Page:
Review From User :
Those of us interested in leadership, learning, and human behavior have experienced a surge of interest and research around personality preferences and differences in recent times. A number of accomplished authors have written on the subject, with sharp focus on demolishing the myth that leaders are extroverts. Jennifer Kahnweiler is the latest and one of the most powerful voices reminding us that "different" does not equal "less than" or "better than", but that when we embrace, respect, and accept our differences, everyone can win for having done so.
The gist of this book is that both introverts and extroverts contribute value and inclusion provides wins for all involved. Neither style is exclusively better or worse for business, collaboration, or leadership, and each offers strengths and weaknesses, as does our attempts to play nice together, when we have different comfort zones. Chapter 8 is particularly useful, with solid reasons why collaborating across styles is good for business and a list of things to watch out for.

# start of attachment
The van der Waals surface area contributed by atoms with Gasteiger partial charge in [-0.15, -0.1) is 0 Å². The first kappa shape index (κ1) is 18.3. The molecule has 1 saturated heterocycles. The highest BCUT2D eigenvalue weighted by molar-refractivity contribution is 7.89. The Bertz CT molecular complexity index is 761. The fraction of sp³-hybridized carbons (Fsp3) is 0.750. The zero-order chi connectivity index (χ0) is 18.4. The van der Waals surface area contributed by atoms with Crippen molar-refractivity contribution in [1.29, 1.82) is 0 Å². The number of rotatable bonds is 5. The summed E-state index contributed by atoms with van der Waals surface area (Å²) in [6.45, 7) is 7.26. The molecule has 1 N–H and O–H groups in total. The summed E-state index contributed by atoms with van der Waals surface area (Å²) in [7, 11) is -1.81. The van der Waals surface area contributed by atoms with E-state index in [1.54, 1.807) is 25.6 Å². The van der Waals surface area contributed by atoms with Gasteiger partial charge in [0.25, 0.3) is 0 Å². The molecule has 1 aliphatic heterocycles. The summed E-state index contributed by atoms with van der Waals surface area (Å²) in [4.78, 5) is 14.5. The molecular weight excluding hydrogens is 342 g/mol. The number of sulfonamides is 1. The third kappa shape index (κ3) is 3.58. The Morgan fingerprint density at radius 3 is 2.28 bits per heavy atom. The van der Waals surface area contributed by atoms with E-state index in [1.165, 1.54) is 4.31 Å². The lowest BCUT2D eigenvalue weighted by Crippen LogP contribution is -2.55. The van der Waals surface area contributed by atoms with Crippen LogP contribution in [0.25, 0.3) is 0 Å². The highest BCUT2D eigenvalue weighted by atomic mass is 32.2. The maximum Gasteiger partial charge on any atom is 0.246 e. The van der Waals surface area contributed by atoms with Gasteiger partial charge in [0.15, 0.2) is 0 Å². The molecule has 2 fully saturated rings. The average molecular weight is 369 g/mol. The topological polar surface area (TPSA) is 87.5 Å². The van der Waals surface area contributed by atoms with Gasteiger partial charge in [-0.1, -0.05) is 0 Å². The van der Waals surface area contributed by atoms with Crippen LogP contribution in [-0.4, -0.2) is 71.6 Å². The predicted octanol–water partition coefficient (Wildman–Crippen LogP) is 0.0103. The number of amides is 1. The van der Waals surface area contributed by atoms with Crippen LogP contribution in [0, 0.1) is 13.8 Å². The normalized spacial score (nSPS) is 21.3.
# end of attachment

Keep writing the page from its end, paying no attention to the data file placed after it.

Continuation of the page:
I always look at the index of a book first and I loved what I saw in the index for this book. Along with the expected personality-related concepts and terms are dozens of names and titles, reflecting the eclectic nature of her approach. In my opinion, this makes the book stronger ... when you go from Teddy Roosevelt to "I Love Lucy", Victor Borge, and Gracie Allen, with stops at Franklin and Eleanor, Paul McCartney, both Siskel and Ebert, and end up with Sheryl Sandberg, Susan Cain, and Mark Zuckerberg, to name just a very few, you have done some homework.
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